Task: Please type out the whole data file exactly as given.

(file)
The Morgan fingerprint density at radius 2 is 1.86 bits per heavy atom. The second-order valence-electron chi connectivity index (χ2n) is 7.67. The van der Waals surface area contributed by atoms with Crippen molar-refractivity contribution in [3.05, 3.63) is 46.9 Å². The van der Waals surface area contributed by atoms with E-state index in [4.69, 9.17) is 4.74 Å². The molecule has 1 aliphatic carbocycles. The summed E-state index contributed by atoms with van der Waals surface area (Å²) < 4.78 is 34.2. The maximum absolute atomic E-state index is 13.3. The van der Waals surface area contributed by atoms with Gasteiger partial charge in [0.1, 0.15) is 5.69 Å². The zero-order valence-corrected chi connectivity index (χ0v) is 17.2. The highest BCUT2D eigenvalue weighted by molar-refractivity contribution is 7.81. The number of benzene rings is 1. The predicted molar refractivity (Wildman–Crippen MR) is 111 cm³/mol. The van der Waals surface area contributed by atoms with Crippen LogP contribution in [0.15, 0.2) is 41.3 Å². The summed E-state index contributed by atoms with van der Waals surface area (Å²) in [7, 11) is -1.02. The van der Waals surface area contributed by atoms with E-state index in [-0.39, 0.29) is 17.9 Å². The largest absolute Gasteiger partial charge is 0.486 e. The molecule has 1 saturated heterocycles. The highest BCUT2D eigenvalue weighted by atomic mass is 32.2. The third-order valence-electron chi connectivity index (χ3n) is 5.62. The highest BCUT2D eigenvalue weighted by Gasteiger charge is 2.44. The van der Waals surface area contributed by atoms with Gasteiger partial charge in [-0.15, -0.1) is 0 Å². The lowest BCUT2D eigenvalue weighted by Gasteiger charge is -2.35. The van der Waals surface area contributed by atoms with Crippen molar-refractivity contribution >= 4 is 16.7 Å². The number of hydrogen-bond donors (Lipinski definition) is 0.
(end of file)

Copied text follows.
The Morgan fingerprint density at radius 2 is 1.86 bits per heavy atom. The second-order valence-electron chi connectivity index (χ2n) is 7.67. The van der Waals surface area contributed by atoms with Crippen molar-refractivity contribution in [3.05, 3.63) is 46.9 Å². The van der Waals surface area contributed by atoms with E-state index in [4.69, 9.17) is 4.74 Å². The molecule has 1 aliphatic carbocycles. The summed E-state index contributed by atoms with van der Waals surface area (Å²) < 4.78 is 34.2. The maximum absolute atomic E-state index is 13.3. The van der Waals surface area contributed by atoms with Gasteiger partial charge in [0.1, 0.15) is 5.69 Å². The zero-order valence-corrected chi connectivity index (χ0v) is 17.2. The highest BCUT2D eigenvalue weighted by molar-refractivity contribution is 7.81. The number of benzene rings is 1. The predicted molar refractivity (Wildman–Crippen MR) is 111 cm³/mol. The van der Waals surface area contributed by atoms with Crippen LogP contribution in [0.15, 0.2) is 41.3 Å². The summed E-state index contributed by atoms with van der Waals surface area (Å²) in [7, 11) is -1.02. The van der Waals surface area contributed by atoms with E-state index in [-0.39, 0.29) is 17.9 Å². The largest absolute Gasteiger partial charge is 0.486 e. The molecule has 1 saturated heterocycles. The highest BCUT2D eigenvalue weighted by atomic mass is 32.2. The third-order valence-electron chi connectivity index (χ3n) is 5.62. The highest BCUT2D eigenvalue weighted by Gasteiger charge is 2.44. The van der Waals surface area contributed by atoms with Gasteiger partial charge in [-0.15, -0.1) is 0 Å². The lowest BCUT2D eigenvalue weighted by Gasteiger charge is -2.35. The van der Waals surface area contributed by atoms with Crippen molar-refractivity contribution >= 4 is 16.7 Å². The number of hydrogen-bond donors (Lipinski definition) is 0.